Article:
The King and I
Rodgers & Hammerstein
Lincoln Center Theatre
New Victoria Theatre, Woking
I could hum half the songs, but never had the opportunity to see a live performance of the Rodgers and Hammerstein classic The King and I.
Now revived and touring the country, the drama of 1860s Bangkok has been brought back to life in Bartlett Sher’s production. Starting off at the London Palladium, this is a big show to be touring—a large cast with with lots of children and a decent orchestra in the pit is a rare treat away from the West End.
The King and I opens with a very English schoolteacher and her young son sailing into port. They are both clad head to toe in traditional Victorian garb, she in a giant hooped skirt and the little boy in a frock coat. This sets us up instantly for stark contrast to the world they are entering, with bare-chested prime ministers and shoeless Kings. Costume designer Catherine Zuber has the stage glittering in gold and rich fabric hues as we enter the palace and meet the King and his many wives.
Sher’s production has artfully nipped and tucked the show, and even updated the book a little to ensure moments of comedy. The first act is perfectly paced, but sadly, the play within a play in act 2 goes on a little too long, although it is a pleasure to watch the grace of the ballet dancers.
This show is focused on "A Puzzlement" that the King (Brian Rivera) must face: should he open his doors to the west and form allies, or barricade Siam from the outsiders. Rivera does well to bring out the confusion of the nearly divine despot as he enters a world he cannot yet understand. His newly hired English schoolteacher, Anna Leonowens (Annalene Beechey), represents the ‘civilised’ western world, and initially the pair find themselves at loggerheads.
The relationship between the schoolteacher and King is brilliantly portrayed. Beechey brings fire to this otherwise kind and empathetic teacher, coupled with a fantastic voice. Rivera has a twinkle in his eye as the King—keen to outdo the English lady whilst totally enamoured with her.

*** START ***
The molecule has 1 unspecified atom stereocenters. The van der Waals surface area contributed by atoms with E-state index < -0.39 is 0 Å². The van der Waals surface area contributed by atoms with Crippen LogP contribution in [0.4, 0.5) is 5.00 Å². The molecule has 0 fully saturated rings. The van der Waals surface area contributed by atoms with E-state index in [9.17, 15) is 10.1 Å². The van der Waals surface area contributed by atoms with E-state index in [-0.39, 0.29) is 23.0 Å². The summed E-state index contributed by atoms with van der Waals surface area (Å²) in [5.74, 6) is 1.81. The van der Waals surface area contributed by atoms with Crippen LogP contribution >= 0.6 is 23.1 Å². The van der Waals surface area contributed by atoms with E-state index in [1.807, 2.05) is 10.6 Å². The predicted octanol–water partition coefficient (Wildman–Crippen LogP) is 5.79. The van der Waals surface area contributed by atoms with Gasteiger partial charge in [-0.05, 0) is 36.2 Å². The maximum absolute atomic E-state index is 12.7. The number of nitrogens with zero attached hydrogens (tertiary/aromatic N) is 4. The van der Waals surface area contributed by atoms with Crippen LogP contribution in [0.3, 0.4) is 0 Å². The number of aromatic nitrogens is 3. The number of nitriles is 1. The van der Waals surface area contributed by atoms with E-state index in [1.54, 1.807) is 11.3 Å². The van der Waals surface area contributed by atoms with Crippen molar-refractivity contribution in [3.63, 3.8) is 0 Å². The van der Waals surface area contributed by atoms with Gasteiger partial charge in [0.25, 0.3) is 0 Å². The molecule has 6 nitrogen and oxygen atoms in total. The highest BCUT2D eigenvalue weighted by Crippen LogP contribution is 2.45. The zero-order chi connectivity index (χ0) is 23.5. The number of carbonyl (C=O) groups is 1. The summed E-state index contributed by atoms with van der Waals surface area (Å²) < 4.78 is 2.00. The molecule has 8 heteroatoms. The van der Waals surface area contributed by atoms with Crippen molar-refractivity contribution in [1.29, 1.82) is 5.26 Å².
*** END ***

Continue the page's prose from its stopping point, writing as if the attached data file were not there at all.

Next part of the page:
The King's many children bring the cute factor—when the children are presented to Anna, there is an audible "aww". The ensemble scenes generally steal the show, and "Getting to Know You" has everything: excellent choreography, adorable children and a tune half the audience wanted to sing along to.
The obvious difficulty of this show is it’s portrayal of Thai culture; this was written and composed with plenty of stereotyping and xenophobia, and watching an English person teach the uncivilised east about how to behave correctly is uncomfortable as a modern audience member. Yet at the same time, this is a show about revolution and change, with themes of feminism, slavery and polygamy, and as you watch, you find that both cultures learn and make fun of each other.
As the wives attempt to deal with the absurd Victorian undergarments, they sing, "To prove we are not barbarians, they make us dress like savages!" to much laughter. This conflict between Eastern and Western ideals is never resolved, despite much fondness between the King and Teacher.
This production is a visual feast, excellently played and performed and still moving 70 years on.
Reviewer: Louise Lewis